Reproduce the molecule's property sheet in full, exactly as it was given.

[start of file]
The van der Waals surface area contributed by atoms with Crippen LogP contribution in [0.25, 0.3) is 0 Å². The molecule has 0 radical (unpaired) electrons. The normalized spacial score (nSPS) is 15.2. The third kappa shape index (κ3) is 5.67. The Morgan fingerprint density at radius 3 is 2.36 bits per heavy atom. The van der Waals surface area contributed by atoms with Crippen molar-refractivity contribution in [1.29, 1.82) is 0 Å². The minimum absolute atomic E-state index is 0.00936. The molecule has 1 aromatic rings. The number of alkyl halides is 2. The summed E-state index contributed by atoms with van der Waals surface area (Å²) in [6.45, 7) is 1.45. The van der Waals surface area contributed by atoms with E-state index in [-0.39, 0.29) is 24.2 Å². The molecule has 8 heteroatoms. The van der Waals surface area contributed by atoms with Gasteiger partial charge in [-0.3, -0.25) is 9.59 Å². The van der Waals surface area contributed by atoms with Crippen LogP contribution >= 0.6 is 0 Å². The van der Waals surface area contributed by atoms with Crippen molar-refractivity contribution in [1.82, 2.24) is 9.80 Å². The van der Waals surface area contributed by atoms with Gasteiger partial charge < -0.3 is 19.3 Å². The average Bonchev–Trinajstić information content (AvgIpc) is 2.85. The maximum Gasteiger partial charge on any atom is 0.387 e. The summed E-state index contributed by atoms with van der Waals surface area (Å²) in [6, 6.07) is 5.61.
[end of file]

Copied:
The van der Waals surface area contributed by atoms with Crippen LogP contribution in [0.25, 0.3) is 0 Å². The molecule has 0 radical (unpaired) electrons. The normalized spacial score (nSPS) is 15.2. The third kappa shape index (κ3) is 5.67. The Morgan fingerprint density at radius 3 is 2.36 bits per heavy atom. The van der Waals surface area contributed by atoms with Crippen molar-refractivity contribution in [1.29, 1.82) is 0 Å². The minimum absolute atomic E-state index is 0.00936. The molecule has 1 aromatic rings. The number of alkyl halides is 2. The summed E-state index contributed by atoms with van der Waals surface area (Å²) in [6.45, 7) is 1.45. The van der Waals surface area contributed by atoms with E-state index in [-0.39, 0.29) is 24.2 Å². The molecule has 8 heteroatoms. The van der Waals surface area contributed by atoms with Gasteiger partial charge in [-0.3, -0.25) is 9.59 Å². The van der Waals surface area contributed by atoms with Crippen LogP contribution >= 0.6 is 0 Å². The van der Waals surface area contributed by atoms with Crippen molar-refractivity contribution in [1.82, 2.24) is 9.80 Å². The van der Waals surface area contributed by atoms with Gasteiger partial charge < -0.3 is 19.3 Å². The average Bonchev–Trinajstić information content (AvgIpc) is 2.85. The maximum Gasteiger partial charge on any atom is 0.387 e. The summed E-state index contributed by atoms with van der Waals surface area (Å²) in [6, 6.07) is 5.61.